“The recommendation made by the ADA has concurred what we have advocated for long. For a race like ours even at a BMI of 23 there is invisible fat that makes us vulnerable to diabetes compared to any other population. The fact that one should start worrying even with a BMI of 23 needs to be common knowledge,” said Dr Shashank Shah, head of obesity surgery at Fortis Hospitals, Mumbai.
While BMI remains the most widely used clinical method of measuring obesity, in the case of the Indian population, the measurement of waist circumference (WC), too, should be considered as important as BMI if not more.
Shedding light on the best measure for diagnosis of obesity, a consensus statement by Indian researchers said, “Waist circumference should be used as a measure of abdominal obesity with Asian Indian specific cut-offs. Both BMI and WC should be used together [with equal importance] for population- and clinic-based metabolic and cardiovascular risk stratification.”
Dr Anil Bhoraskar, chair elect, International Diabetes Federation, South East Asia, said, “I do not entirely agree with the recommendation made by the ADA. For Asians, and especially our population, the bigger risk factor is the waist circumference, not the BMI. An Indian is more likely to have a BMI of 23 or lower but a greater waist circumference. For men a waist circumference of 90 centimetres and 89 in women is a more telling cut-off.”
# What is diabetes?
Diabetes is a condition that occurs when the body does not produce insulin or is unable to use the produced insulin. High blood sugar or hyperglycaemia happens because of uncontrolled diabetes and, over a period of time, could lead to serious damage to various parts of the body such as nerves and kidneys.
Diabetes is mainly of two types: Type I and Type 2. Type I usually develops in childhood or adolescence and the person has to take life-long insulin injections.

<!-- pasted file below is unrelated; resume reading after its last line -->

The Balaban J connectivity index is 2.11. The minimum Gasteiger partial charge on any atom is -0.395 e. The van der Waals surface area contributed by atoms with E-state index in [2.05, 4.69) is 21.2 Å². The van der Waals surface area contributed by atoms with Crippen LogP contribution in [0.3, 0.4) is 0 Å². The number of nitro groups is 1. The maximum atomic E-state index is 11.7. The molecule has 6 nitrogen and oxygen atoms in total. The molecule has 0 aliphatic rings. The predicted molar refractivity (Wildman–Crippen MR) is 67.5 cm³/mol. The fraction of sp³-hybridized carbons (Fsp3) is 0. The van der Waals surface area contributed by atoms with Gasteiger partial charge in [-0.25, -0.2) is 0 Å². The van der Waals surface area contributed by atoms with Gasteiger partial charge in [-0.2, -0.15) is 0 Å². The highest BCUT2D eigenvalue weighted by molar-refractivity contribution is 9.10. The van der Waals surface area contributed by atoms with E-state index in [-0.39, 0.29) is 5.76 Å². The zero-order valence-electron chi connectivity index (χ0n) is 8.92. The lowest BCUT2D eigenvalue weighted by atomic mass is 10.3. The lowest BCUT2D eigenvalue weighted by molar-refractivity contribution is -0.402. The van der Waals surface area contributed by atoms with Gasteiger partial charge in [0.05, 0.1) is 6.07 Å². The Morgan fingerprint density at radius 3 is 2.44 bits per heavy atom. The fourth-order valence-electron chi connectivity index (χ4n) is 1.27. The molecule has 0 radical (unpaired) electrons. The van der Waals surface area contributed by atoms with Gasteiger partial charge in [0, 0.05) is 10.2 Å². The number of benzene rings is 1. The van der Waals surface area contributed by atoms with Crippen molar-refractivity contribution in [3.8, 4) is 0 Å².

Type 2 develops in early adulthood and is generally due to an unhealthy diet, obesity and lack of exercise. This is the most common type of diabetes.
# What is Body Mass Index (BMI)
Healthcare professionals around the world often use Body Mass Index (BMI) when determining whether patients are underweight, a healthy weight, overweight or clinically obese. People who are clinically obese have a greater risk of developing diabetes, stroke, some cancers and cardiovascular diseases.
# How to calculate BMI
There are two methods for working out your BMI – the metric and imperial systems:
* Metric system
Divide the person’s weight in kilograms by their height in metres square.
Weight 90 kg
Height 1.92 metres
1.92 = 3.61 metres square
90 divided by 3.61 = BMI is 24.93
* Imperial system
The person's weight in pounds, multiplied by 703, divided by the square of their height in inches.
Weight 190 lbs
Height 72 inches (6 feet)
722 = 5,184 inches
190 multiplied by 703 divided by 5,184 = BMI 25.76
# BMI cut-offs as per new recommendations:
BMI of 23 kg/m2 will now be considered overweight (compared to the earlier level of 25)
BMI of 25 will be considered clinically obese (compared to the earlier level of 30)
The waist circumference considered unhealthy for Indian men is now 90cm or 35.4” (it is 102cm/40.1” globally) and 80cm or 31.5” for Indian women (as opposed to 88cm/34.6”).*